Similans Islands


Located 60 kilometres off the west coast of Thailand, and almost 100 kilometres north-west of Phuket, the Similans group is an archipelago of nine small islands, covered in vegetation and fringed with huge granite boulders and powdery white sands. A designated National Marine Park, not only do the Similans offer some of the best diving in Thailand, but the dive sites and clear blue waters around these tropical islands also rank highly on an international scale.

Shark Fin Reef (Similan #3)

Taking its name from the rocky pinnacles which just about break the surface, Shark Fin Reef is a long granite ridge, which runs south-east, away from Koh Payan (Similan Island #3).

 Access to dive site:  By liveaboard
 Diver level:  Beginner to Advanced
 Currents:  Mild, occasionally strong
 Depth:    5 – 35m

The ridge divides the site into two parts, north and south, with both regions featuring steeply sloping, rocky drop-offs. With channels and swim-throughs at between 12 – 18m, the northern side descends to 20m where you’ll find sandy slopes scattered with giant sea fans, hard and soft corals, and many rocks. The southern side drops a little deeper, to a sandy bottom dotted with huge boulders. On both sides, the sea bed reaches a maximum depth of 30 – 40m, and combined with the possibility of strong currents, a watchful eye on your air is recommended.

The topography here lends itself to all sorts of marine life, both big and small. Hidden in the cracks you can find octopus and moray eels, and fish life here includes scorpionfish and lionsfish, beautiful batfish, schools of fusiliers and snapper, bigger pelagics such as tuna and trevally, and even the occasional white- and black-tip reef shark. Blue-spotted stingrays and maybe a leopard shark can be found in the sandy patches, and keep your eye out for a manta ray in the blue.

Hawksbill turtles have been spotted here, but what makes Shark Fin Reef unique are the napoleon wrasse and bumphead parrotfish, often seen on the northern side.

Anita's Reef (Similan #5 & 6)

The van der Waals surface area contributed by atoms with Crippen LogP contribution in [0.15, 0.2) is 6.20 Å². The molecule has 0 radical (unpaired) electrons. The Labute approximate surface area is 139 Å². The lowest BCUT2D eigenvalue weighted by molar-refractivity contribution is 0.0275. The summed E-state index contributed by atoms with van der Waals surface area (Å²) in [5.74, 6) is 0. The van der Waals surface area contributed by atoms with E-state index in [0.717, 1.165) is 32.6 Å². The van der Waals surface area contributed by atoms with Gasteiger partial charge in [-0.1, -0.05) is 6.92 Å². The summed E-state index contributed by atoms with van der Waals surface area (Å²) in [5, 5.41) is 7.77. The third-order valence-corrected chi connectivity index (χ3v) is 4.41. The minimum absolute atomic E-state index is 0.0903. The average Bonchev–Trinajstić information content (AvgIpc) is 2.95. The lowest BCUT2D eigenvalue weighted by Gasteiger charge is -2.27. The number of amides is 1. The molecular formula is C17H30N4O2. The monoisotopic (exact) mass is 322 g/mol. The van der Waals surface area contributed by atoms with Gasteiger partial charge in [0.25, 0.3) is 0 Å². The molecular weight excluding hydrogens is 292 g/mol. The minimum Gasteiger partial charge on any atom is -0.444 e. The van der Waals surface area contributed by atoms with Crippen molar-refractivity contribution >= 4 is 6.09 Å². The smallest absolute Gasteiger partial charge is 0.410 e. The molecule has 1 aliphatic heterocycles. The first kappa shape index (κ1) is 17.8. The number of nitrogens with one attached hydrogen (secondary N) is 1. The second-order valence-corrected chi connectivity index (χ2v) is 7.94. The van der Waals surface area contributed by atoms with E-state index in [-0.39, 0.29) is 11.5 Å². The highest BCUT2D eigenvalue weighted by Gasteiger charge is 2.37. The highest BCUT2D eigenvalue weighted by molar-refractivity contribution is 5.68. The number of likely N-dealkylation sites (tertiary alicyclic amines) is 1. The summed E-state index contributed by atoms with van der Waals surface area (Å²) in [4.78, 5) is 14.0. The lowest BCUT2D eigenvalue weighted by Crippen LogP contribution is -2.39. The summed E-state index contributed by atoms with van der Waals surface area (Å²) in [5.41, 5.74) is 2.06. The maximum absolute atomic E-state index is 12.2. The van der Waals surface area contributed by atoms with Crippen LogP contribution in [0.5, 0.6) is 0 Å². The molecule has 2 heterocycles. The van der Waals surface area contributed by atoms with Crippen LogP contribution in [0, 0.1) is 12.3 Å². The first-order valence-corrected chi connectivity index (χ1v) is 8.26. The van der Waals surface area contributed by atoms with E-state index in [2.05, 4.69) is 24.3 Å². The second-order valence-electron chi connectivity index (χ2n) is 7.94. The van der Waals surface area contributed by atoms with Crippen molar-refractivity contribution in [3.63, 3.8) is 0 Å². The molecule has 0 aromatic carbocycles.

Situated around the eastern part of Koh Ha and Koh Hok (Similan islands #5 and #6 respectively), Anita’s Reef is frequently a first stop for liveaboard cruises. With mild currents and good visibility, it makes a good location for a check dive, and gives divers a wonderful welcome to the Similans.

 Access to dive site  By liveaboard
 Diver level:  Beginner to Advanced
 Currents:  Mild
 Depth:  5 – 30m

Starting at 5m and gradually sliding away to more than 25m, the sandy slopes feature staghorn coral, hard coral pinnacles, beautiful gorgonians and pretty, colourful soft corals. In the deeper waters you’ll find large granite boulders, with interesting channels to swim through.

For more advanced divers, the ‘Tuna Wreck’ is located just west of the southern tip of Koh Ha, and is marked by a buoy. At 30m long and starting at a depth of 28m, this fibreglass fishing boat was sunk by the park authorities in 2003 to create a new dive site.

Marine life at Anita’ Reef is abundant, the coral reef and rocks provide a home to nudibranchs and critters, anemone fish, damsel fish and fusiliers, and higher up the food chain, tuna, trevally and barracuda can be seen patrolling the site. Triggerfish, turtles and seasnakes can be seen here, and between the bommies, you’ll find garden eels popping up and down, and Kuhl’s stingrays buried in the sand.

West of Eden (Similan #7)

Situated on the north-west coast of Koh Payu (Similan Island #7), West of Eden is made up of giant granite boulders forming gullies and overhangs, and a hard coral reef in the shallower areas.

 Access to dive site:  By liveaboard
 Diver level:  Beginner to Advanced
 Currents:  Mild to moderate
 Depth:  9-30m

Situated on the north-west coast of Koh Payu (Similan Island #7), West of Eden is made up of giant granite boulders forming gullies and overhangs, and a hard coral reef in the shallower areas.

The northern region slopes away to more than 25m, and is strewn with massive boulders, covered with soft corals, leather corals and large gorgonians. The rocks also provide a home to different types of nudibranch and shrimp, schools of glassfish, as well as spiny lobster and ghost pipefish. Hawksbill turtles are not uncommon here, and ribbon eels and the more rarely seen painted frogfish can be found in the deeper waters amongst the whip corals.

Moving south you’ll reach a garden of hard coral at between 8 and 12m, alive with numerous types of reef fishes including parrotfish, banner fish and Moorish idols, pretty batfish and angel fish

Deep Six (Similan #7)

Located just off the northern point of Koh Payu (Similan Island #7), Deep Six is an exciting dive site comprising a rocky pinnacle surrounded by giant boulders. It offers a combination of superb swim-throughs and channels, with strong currents and depth, and therefore requires advanced skills and experience.

 Access to dive site:   By Liveaboard
 Diver level:  Advanced  
 Currents:  Strong
 Depth  5 - 40m